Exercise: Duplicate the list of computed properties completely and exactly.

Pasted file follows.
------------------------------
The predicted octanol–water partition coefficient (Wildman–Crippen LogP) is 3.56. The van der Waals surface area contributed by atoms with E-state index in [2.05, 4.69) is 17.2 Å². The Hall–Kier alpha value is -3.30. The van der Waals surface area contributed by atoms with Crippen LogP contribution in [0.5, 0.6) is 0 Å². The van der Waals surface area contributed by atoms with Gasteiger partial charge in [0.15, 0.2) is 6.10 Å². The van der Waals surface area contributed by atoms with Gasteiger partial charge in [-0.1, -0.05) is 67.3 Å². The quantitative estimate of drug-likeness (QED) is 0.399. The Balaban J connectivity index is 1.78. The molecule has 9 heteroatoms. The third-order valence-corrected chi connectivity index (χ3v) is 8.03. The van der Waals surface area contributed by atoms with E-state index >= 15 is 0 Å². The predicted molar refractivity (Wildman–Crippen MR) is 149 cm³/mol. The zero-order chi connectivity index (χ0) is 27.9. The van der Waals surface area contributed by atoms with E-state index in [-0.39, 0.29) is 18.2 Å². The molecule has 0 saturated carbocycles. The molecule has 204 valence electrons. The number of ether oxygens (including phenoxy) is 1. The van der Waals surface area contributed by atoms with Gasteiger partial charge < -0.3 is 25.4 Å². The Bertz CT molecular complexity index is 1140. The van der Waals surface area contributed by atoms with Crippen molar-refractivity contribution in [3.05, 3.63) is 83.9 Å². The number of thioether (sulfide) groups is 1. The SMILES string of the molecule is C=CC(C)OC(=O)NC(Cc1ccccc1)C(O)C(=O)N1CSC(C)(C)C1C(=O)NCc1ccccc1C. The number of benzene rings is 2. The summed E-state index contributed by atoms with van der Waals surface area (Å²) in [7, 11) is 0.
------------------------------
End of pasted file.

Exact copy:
The predicted octanol–water partition coefficient (Wildman–Crippen LogP) is 3.56. The van der Waals surface area contributed by atoms with E-state index in [2.05, 4.69) is 17.2 Å². The Hall–Kier alpha value is -3.30. The van der Waals surface area contributed by atoms with Crippen LogP contribution in [0.5, 0.6) is 0 Å². The van der Waals surface area contributed by atoms with Gasteiger partial charge in [0.15, 0.2) is 6.10 Å². The van der Waals surface area contributed by atoms with Gasteiger partial charge in [-0.1, -0.05) is 67.3 Å². The quantitative estimate of drug-likeness (QED) is 0.399. The Balaban J connectivity index is 1.78. The molecule has 9 heteroatoms. The third-order valence-corrected chi connectivity index (χ3v) is 8.03. The van der Waals surface area contributed by atoms with E-state index >= 15 is 0 Å². The predicted molar refractivity (Wildman–Crippen MR) is 149 cm³/mol. The zero-order chi connectivity index (χ0) is 27.9. The van der Waals surface area contributed by atoms with E-state index in [-0.39, 0.29) is 18.2 Å². The molecule has 0 saturated carbocycles. The molecule has 204 valence electrons. The number of ether oxygens (including phenoxy) is 1. The van der Waals surface area contributed by atoms with Gasteiger partial charge < -0.3 is 25.4 Å². The Bertz CT molecular complexity index is 1140. The van der Waals surface area contributed by atoms with Crippen molar-refractivity contribution in [3.05, 3.63) is 83.9 Å². The number of thioether (sulfide) groups is 1. The SMILES string of the molecule is C=CC(C)OC(=O)NC(Cc1ccccc1)C(O)C(=O)N1CSC(C)(C)C1C(=O)NCc1ccccc1C. The number of benzene rings is 2. The summed E-state index contributed by atoms with van der Waals surface area (Å²) in [7, 11) is 0.